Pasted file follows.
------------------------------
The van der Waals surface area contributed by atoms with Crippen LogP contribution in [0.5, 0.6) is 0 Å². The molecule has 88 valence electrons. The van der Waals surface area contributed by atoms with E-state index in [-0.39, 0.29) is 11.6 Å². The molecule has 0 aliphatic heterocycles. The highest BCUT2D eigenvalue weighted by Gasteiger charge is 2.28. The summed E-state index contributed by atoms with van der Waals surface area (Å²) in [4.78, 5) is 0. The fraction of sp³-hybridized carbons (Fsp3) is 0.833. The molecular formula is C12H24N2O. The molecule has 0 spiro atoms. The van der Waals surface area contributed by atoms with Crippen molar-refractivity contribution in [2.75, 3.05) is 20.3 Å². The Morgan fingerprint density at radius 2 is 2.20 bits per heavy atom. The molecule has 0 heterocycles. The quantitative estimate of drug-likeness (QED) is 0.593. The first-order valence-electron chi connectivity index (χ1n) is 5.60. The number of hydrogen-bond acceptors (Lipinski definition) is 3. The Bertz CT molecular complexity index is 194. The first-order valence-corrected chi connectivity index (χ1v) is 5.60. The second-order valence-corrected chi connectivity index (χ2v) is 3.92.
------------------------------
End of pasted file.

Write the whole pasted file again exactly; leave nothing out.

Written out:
The van der Waals surface area contributed by atoms with Crippen LogP contribution in [0.5, 0.6) is 0 Å². The molecule has 88 valence electrons. The van der Waals surface area contributed by atoms with E-state index in [-0.39, 0.29) is 11.6 Å². The molecule has 0 aliphatic heterocycles. The highest BCUT2D eigenvalue weighted by Gasteiger charge is 2.28. The summed E-state index contributed by atoms with van der Waals surface area (Å²) in [4.78, 5) is 0. The fraction of sp³-hybridized carbons (Fsp3) is 0.833. The molecular formula is C12H24N2O. The molecule has 0 spiro atoms. The van der Waals surface area contributed by atoms with Crippen molar-refractivity contribution in [2.75, 3.05) is 20.3 Å². The Morgan fingerprint density at radius 2 is 2.20 bits per heavy atom. The molecule has 0 heterocycles. The quantitative estimate of drug-likeness (QED) is 0.593. The first-order valence-electron chi connectivity index (χ1n) is 5.60. The number of hydrogen-bond acceptors (Lipinski definition) is 3. The Bertz CT molecular complexity index is 194. The first-order valence-corrected chi connectivity index (χ1v) is 5.60. The second-order valence-corrected chi connectivity index (χ2v) is 3.92.